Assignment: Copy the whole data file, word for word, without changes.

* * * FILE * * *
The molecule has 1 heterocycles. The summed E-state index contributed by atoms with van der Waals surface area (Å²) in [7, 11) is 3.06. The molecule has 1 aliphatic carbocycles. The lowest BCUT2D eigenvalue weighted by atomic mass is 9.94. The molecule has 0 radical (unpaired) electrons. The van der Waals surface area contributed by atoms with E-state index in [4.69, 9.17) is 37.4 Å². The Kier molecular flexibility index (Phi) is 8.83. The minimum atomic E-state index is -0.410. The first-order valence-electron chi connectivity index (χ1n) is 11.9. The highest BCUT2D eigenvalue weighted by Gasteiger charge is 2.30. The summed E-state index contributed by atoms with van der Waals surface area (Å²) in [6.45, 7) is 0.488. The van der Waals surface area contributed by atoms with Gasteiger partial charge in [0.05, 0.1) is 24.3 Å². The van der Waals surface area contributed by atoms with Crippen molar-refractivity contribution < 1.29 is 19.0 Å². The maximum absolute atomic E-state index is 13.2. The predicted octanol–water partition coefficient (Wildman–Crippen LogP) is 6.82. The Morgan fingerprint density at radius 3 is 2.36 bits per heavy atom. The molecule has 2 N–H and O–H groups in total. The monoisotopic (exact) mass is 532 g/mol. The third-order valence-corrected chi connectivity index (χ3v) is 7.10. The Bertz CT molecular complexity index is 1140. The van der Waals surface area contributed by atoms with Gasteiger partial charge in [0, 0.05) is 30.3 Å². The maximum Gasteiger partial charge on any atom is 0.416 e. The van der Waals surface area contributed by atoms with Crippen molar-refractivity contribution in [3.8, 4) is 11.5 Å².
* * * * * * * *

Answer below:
The molecule has 1 heterocycles. The summed E-state index contributed by atoms with van der Waals surface area (Å²) in [7, 11) is 3.06. The molecule has 1 aliphatic carbocycles. The lowest BCUT2D eigenvalue weighted by atomic mass is 9.94. The molecule has 0 radical (unpaired) electrons. The van der Waals surface area contributed by atoms with E-state index in [4.69, 9.17) is 37.4 Å². The Kier molecular flexibility index (Phi) is 8.83. The minimum atomic E-state index is -0.410. The first-order valence-electron chi connectivity index (χ1n) is 11.9. The highest BCUT2D eigenvalue weighted by Gasteiger charge is 2.30. The summed E-state index contributed by atoms with van der Waals surface area (Å²) in [6.45, 7) is 0.488. The van der Waals surface area contributed by atoms with Gasteiger partial charge in [0.05, 0.1) is 24.3 Å². The van der Waals surface area contributed by atoms with Crippen molar-refractivity contribution < 1.29 is 19.0 Å². The maximum absolute atomic E-state index is 13.2. The predicted octanol–water partition coefficient (Wildman–Crippen LogP) is 6.82. The Morgan fingerprint density at radius 3 is 2.36 bits per heavy atom. The molecule has 2 N–H and O–H groups in total. The monoisotopic (exact) mass is 532 g/mol. The third-order valence-corrected chi connectivity index (χ3v) is 7.10. The Bertz CT molecular complexity index is 1140. The van der Waals surface area contributed by atoms with Gasteiger partial charge in [0, 0.05) is 30.3 Å². The maximum Gasteiger partial charge on any atom is 0.416 e. The van der Waals surface area contributed by atoms with Crippen molar-refractivity contribution in [3.8, 4) is 11.5 Å².